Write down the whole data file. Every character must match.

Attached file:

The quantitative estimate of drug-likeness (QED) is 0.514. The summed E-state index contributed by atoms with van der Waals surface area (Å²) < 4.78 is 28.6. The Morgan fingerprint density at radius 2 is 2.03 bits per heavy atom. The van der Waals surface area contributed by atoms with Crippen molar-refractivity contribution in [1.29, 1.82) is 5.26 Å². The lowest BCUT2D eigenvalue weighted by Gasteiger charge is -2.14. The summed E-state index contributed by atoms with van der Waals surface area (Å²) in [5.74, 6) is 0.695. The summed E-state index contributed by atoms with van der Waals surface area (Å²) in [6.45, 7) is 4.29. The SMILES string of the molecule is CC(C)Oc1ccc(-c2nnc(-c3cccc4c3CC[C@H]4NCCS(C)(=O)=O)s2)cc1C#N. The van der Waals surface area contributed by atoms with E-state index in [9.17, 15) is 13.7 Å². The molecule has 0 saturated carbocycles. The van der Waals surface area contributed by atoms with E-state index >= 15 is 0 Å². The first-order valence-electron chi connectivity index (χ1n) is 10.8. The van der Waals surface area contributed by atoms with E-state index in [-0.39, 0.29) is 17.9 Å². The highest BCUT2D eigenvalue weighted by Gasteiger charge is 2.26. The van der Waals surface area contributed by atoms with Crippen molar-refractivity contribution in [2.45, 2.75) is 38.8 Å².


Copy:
The quantitative estimate of drug-likeness (QED) is 0.514. The summed E-state index contributed by atoms with van der Waals surface area (Å²) < 4.78 is 28.6. The Morgan fingerprint density at radius 2 is 2.03 bits per heavy atom. The van der Waals surface area contributed by atoms with Crippen molar-refractivity contribution in [1.29, 1.82) is 5.26 Å². The lowest BCUT2D eigenvalue weighted by Gasteiger charge is -2.14. The summed E-state index contributed by atoms with van der Waals surface area (Å²) in [5.74, 6) is 0.695. The summed E-state index contributed by atoms with van der Waals surface area (Å²) in [6.45, 7) is 4.29. The SMILES string of the molecule is CC(C)Oc1ccc(-c2nnc(-c3cccc4c3CC[C@H]4NCCS(C)(=O)=O)s2)cc1C#N. The van der Waals surface area contributed by atoms with E-state index in [9.17, 15) is 13.7 Å². The molecule has 0 saturated carbocycles. The van der Waals surface area contributed by atoms with E-state index >= 15 is 0 Å². The first-order valence-electron chi connectivity index (χ1n) is 10.8. The van der Waals surface area contributed by atoms with E-state index in [-0.39, 0.29) is 17.9 Å². The highest BCUT2D eigenvalue weighted by Gasteiger charge is 2.26. The van der Waals surface area contributed by atoms with Crippen molar-refractivity contribution in [2.45, 2.75) is 38.8 Å².